Skyscanner Logo


Attracted more women into tech by sponsoring web development classes in Scotland.

89% of women didn’t study computer science at degree level and 62% were of a beginner tech level.

Funnelled candidates from the talent pool into full-time roles at their Edinburgh and Glasgow engineering hubs.

TravelPerk Logo Code First Girls Partner


Built a talent pipeline of career switchers by sponsoring coding kickstarter classes.

60% of class applicants were career switchers and 71% of CFGdegree applicants were career switchers.

Sponsored data and full-stack CFGdegree, ranking in the top 10 of partners that received most applications for the summer 2022.

The Travel Corp Logo


Sponsored CFGdegree in data and removed barriers to entry for women to apply for their technology roles.

89% of CFGdegree applicants were from underrepresented communities.

Hired women into full-time roles as Data Engineers and Junior Business Analyst in London.

Our partner TUI, one of the world’s leading tourism groups, came to Code First Girls to actively champion diversity and hire women interested in tech careers. We spoke to Emily Collier, Director of Technology at TUI,  who shared how women can make space for themselves in a male-dominated industry by being their authentic selves:

“Ultimately everybody at work wants to have the same mission, the same goal and are working towards the same outcome. It’s hard, but if you start questioning yourself and second-guessing your judgment, your assessment, your decision that you’ve made, it can only put you on the wrong trajectory. So if you’re your true, authentic self and do things for the reason you believe is true and stand up for that, I think you can really create that place for yourself within the workplace and gain respect from your peer group.”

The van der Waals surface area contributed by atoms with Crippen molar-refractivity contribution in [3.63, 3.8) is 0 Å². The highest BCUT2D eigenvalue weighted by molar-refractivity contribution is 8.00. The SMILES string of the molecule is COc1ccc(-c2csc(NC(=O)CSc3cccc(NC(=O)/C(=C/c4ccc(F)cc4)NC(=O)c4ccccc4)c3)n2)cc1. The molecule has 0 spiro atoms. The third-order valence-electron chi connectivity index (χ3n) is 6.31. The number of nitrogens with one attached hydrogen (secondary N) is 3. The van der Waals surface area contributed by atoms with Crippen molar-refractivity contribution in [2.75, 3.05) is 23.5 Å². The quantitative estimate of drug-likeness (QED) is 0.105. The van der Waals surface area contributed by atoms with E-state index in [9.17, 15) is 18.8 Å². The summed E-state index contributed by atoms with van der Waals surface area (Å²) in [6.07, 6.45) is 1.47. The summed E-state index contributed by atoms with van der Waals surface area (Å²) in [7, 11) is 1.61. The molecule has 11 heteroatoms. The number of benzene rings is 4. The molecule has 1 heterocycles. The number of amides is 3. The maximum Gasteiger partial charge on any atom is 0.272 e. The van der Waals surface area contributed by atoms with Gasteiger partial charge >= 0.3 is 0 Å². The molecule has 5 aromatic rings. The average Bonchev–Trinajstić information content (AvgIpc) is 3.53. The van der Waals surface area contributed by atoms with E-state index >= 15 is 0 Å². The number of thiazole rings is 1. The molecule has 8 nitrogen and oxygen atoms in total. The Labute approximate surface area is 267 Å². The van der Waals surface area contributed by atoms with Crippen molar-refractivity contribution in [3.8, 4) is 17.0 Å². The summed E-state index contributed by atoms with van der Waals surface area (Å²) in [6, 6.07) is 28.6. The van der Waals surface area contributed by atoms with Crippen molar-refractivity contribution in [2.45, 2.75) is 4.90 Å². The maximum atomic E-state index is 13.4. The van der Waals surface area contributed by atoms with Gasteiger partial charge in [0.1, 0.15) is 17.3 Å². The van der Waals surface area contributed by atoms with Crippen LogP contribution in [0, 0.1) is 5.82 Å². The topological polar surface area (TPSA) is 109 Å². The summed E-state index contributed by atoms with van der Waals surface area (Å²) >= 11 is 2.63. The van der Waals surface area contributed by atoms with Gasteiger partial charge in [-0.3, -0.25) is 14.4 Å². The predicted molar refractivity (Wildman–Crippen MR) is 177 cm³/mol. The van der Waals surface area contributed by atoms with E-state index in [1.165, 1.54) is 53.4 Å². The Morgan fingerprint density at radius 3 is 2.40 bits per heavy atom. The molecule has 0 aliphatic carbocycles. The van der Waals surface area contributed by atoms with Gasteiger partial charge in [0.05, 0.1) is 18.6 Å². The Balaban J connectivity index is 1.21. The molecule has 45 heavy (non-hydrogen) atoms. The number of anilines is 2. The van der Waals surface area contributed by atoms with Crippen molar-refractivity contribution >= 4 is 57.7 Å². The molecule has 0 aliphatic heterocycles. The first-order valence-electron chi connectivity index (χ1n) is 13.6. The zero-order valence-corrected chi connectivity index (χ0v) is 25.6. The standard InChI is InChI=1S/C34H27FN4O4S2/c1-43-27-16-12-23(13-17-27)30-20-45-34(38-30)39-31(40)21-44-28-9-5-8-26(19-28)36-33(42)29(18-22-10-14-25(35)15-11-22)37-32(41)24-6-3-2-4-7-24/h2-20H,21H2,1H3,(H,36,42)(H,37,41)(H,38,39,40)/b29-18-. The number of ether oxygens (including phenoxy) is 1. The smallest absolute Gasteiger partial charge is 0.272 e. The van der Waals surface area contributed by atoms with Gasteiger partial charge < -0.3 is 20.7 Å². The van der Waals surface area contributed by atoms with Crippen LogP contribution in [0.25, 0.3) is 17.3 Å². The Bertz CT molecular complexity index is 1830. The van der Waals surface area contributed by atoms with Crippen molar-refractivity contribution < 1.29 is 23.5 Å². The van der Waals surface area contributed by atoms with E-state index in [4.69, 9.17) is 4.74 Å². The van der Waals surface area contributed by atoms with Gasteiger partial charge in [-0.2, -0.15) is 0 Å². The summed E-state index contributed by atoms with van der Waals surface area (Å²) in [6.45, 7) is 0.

Check out the full podcast below.

What is the future of travel tech?

Technology is evolving at such a rapid pace that the possibilities of how tech can continue to transform the travel industry are almost endless.

With 43% of global travellers planning to use virtual reality to inspire their travel choices, expect to see travel tech enter the ever-evolving space of 3D virtual reality. Using haptic feedback, travel tech companies could make virtual travel a truly immersive experience with 3D touch that feels real.

Travel tech companies are best placed to introduce more biometric identification too, making the travel process entirely effortless. Customers can use these smart systems to check in, upgrade their seats, and even shop with a simple fingerprint or retinal scan. 

The next wave of travel tech advancements are no doubt set to disrupt the industry for the better. By emphasising diversity as a pivotal factor, we can anticipate tech that’s specifically tailored to benefit individuals from all walks of life, encompassing age, disability, language, and cultural disparities. By doing so, the travel experience will be personalised, smooth, and barrier-free, fostering an equitable and delightful environment for all travellers.